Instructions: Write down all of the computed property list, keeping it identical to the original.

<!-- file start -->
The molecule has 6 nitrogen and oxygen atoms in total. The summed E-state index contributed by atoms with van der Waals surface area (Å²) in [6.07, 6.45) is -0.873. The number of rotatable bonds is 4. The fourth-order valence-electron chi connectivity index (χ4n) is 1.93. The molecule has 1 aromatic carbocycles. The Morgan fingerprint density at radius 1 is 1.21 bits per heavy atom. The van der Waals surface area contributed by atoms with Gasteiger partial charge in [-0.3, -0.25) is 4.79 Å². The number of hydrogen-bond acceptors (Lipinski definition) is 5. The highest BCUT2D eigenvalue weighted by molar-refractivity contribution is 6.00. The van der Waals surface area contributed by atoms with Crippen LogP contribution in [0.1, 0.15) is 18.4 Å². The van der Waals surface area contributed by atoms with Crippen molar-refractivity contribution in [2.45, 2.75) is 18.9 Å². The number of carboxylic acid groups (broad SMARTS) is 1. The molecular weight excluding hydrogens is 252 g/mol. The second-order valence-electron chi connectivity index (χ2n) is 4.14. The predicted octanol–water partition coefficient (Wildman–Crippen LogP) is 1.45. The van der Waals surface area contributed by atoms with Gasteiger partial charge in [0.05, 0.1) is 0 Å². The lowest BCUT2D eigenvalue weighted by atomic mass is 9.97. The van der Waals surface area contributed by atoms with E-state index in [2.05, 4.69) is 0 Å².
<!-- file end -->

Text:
The molecule has 6 nitrogen and oxygen atoms in total. The summed E-state index contributed by atoms with van der Waals surface area (Å²) in [6.07, 6.45) is -0.873. The number of rotatable bonds is 4. The fourth-order valence-electron chi connectivity index (χ4n) is 1.93. The molecule has 1 aromatic carbocycles. The Morgan fingerprint density at radius 1 is 1.21 bits per heavy atom. The van der Waals surface area contributed by atoms with Gasteiger partial charge in [-0.3, -0.25) is 4.79 Å². The number of hydrogen-bond acceptors (Lipinski definition) is 5. The highest BCUT2D eigenvalue weighted by molar-refractivity contribution is 6.00. The van der Waals surface area contributed by atoms with Crippen LogP contribution in [0.1, 0.15) is 18.4 Å². The van der Waals surface area contributed by atoms with Crippen molar-refractivity contribution in [2.45, 2.75) is 18.9 Å². The number of carboxylic acid groups (broad SMARTS) is 1. The molecular weight excluding hydrogens is 252 g/mol. The second-order valence-electron chi connectivity index (χ2n) is 4.14. The predicted octanol–water partition coefficient (Wildman–Crippen LogP) is 1.45. The van der Waals surface area contributed by atoms with Gasteiger partial charge in [0.05, 0.1) is 0 Å². The lowest BCUT2D eigenvalue weighted by atomic mass is 9.97. The van der Waals surface area contributed by atoms with E-state index in [2.05, 4.69) is 0 Å².